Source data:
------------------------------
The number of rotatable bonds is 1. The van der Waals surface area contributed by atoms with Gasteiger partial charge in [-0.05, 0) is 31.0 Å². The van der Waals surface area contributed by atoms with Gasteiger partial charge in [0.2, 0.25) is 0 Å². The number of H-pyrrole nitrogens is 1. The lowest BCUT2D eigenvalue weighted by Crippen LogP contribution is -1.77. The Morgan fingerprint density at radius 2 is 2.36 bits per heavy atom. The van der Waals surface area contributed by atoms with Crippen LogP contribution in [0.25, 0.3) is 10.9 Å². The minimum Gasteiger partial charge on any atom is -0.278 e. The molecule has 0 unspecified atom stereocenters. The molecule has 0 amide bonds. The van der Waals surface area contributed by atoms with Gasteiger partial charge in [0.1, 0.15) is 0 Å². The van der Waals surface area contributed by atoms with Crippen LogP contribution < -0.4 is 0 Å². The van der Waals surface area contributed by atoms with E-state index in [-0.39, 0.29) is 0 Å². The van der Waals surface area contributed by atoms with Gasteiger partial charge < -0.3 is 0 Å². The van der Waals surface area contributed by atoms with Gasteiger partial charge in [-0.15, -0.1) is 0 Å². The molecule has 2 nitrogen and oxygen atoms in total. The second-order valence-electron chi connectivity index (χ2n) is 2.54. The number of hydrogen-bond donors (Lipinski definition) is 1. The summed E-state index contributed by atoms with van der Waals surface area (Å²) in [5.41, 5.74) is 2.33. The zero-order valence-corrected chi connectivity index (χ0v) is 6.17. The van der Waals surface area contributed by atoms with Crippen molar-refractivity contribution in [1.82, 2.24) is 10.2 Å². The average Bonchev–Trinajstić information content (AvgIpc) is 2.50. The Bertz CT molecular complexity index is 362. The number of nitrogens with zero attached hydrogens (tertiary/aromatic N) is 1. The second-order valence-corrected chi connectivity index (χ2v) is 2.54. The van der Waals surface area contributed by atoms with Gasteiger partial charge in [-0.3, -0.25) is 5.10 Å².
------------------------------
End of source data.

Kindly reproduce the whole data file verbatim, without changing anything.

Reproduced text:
The number of rotatable bonds is 1. The van der Waals surface area contributed by atoms with Gasteiger partial charge in [-0.05, 0) is 31.0 Å². The van der Waals surface area contributed by atoms with Gasteiger partial charge in [0.2, 0.25) is 0 Å². The number of H-pyrrole nitrogens is 1. The lowest BCUT2D eigenvalue weighted by Crippen LogP contribution is -1.77. The Morgan fingerprint density at radius 2 is 2.36 bits per heavy atom. The van der Waals surface area contributed by atoms with Crippen LogP contribution in [0.25, 0.3) is 10.9 Å². The minimum Gasteiger partial charge on any atom is -0.278 e. The molecule has 0 unspecified atom stereocenters. The molecule has 0 amide bonds. The van der Waals surface area contributed by atoms with Gasteiger partial charge in [0.1, 0.15) is 0 Å². The van der Waals surface area contributed by atoms with Crippen LogP contribution < -0.4 is 0 Å². The van der Waals surface area contributed by atoms with E-state index in [-0.39, 0.29) is 0 Å². The van der Waals surface area contributed by atoms with Gasteiger partial charge < -0.3 is 0 Å². The van der Waals surface area contributed by atoms with Gasteiger partial charge in [-0.15, -0.1) is 0 Å². The molecule has 2 nitrogen and oxygen atoms in total. The second-order valence-electron chi connectivity index (χ2n) is 2.54. The number of hydrogen-bond donors (Lipinski definition) is 1. The summed E-state index contributed by atoms with van der Waals surface area (Å²) in [5.41, 5.74) is 2.33. The zero-order valence-corrected chi connectivity index (χ0v) is 6.17. The van der Waals surface area contributed by atoms with Crippen molar-refractivity contribution in [1.82, 2.24) is 10.2 Å². The average Bonchev–Trinajstić information content (AvgIpc) is 2.50. The Bertz CT molecular complexity index is 362. The number of nitrogens with zero attached hydrogens (tertiary/aromatic N) is 1. The second-order valence-corrected chi connectivity index (χ2v) is 2.54. The van der Waals surface area contributed by atoms with Gasteiger partial charge in [-0.3, -0.25) is 5.10 Å².